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Old 10-08-2002, 07:38 PM   #22
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Melon,

Thank you for taking the time to write an excellent post.

I am afraid you are probably right, and with the current SEC chair nothing will be done. The White House just appointed a communications director for the FEC. The FEC is supposed to be independent? This smells bad, and so it goes.
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Old 10-08-2002, 11:20 PM   #23
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Thanks to all. I really wanted some analysis, and that's what we've got here. Keep it coming.



deep, who the hell is that in your avatar?
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Old 10-08-2002, 11:53 PM   #24
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he was having a bad day

Quote:
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deep, who the hell is that in your avatar?
Francis Albert Sinatra in 1938
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Old 10-09-2002, 10:21 AM   #25
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Ok, I'm going to disagree with some of you. Yes, the economy is not well. Yes, the dot com bubble burst and the STOCK MARKET [please note] is now correcting itself after the huge tech inflation.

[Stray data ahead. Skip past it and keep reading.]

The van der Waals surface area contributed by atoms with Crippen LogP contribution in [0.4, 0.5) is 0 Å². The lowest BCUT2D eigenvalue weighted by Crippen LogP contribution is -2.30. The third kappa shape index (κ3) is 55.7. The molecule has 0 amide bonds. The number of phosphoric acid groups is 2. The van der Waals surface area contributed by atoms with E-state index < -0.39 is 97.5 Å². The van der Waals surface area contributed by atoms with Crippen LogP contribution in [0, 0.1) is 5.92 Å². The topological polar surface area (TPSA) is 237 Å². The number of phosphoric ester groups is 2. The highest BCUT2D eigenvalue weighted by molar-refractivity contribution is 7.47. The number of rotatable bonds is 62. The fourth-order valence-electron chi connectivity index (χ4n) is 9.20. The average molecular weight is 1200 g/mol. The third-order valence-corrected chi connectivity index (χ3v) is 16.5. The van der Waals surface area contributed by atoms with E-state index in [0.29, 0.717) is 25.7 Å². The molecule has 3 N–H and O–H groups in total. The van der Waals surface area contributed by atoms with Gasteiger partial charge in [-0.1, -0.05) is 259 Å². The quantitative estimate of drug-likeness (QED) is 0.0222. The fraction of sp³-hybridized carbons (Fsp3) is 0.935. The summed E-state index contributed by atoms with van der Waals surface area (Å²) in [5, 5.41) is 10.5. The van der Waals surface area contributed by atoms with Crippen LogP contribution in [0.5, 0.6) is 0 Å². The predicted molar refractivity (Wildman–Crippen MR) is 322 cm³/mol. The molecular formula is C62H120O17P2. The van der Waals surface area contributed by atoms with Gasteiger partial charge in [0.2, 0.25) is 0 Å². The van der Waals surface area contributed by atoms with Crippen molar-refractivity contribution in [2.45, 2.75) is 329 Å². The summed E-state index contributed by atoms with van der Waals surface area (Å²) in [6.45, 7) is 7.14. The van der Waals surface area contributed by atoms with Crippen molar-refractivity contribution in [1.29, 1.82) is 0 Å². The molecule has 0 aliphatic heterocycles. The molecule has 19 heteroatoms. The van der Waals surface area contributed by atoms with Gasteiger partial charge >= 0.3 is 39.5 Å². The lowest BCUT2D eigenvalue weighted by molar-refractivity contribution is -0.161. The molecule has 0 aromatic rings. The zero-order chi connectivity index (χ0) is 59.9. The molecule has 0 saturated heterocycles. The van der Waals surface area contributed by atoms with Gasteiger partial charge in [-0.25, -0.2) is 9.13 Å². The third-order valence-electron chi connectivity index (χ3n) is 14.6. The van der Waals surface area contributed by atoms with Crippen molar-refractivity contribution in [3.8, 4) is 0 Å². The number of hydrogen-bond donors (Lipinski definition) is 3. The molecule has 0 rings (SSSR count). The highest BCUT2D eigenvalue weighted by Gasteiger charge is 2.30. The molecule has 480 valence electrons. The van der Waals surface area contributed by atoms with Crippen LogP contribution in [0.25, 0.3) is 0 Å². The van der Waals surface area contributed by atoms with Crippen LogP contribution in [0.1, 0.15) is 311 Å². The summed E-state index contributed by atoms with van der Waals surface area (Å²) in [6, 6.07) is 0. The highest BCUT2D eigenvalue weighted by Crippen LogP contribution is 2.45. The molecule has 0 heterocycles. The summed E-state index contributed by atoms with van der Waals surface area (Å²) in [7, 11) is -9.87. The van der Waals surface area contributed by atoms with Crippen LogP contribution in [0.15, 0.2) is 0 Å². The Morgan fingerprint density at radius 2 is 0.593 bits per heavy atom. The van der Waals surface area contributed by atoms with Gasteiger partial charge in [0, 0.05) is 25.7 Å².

BUT economic data is starting to show a slow, steady increase in teh economy for the most part. The uneployment rate is starting to decline again, the gross domestic product rate is increasing again and retail sales have increased. And new and existing home sales continue to be level -- if not increasing.

Also, a large weight on the STOCK MARKET [please note again] are the number of corrupt corporate executives that have been found out. In recent weeks though, several executives have been arrested and charged with crimes including the former CEO of Tyco and the CFO of Enron. As this continues, the STOCK MARKET should start to come back.

But please don't confuse the economy with the stock market. The market is on the negative side but the economy has been in a recession since March 2001 and indications from the Federal Reserve and data from several government and private organizations show that it is beginning to recover.

Unforunately, the last things to recover in a recession are jobs and the stock market and since most Americans own stocks and have jobs but can't define "GDP", they don't understand.
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Old 10-10-2002, 10:57 AM   #26
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I think ppl are finnally realizing that you shoudl prolly make sure a company is making money before you buy stock in it.

the corporate scandals and 9/11 gave ppl a real reason to feel insecure about their money int eh markets. I think that it was a natural contraction combined with these unfortunate events that caused this. Also...I have a feeling that ppl do not have faith in the free leader of the world cuurently as they had in the previous free leader of the world ...leading to part of this problem. However...it is in no way the free leader of the world's fault as this is mainly a natural contraction.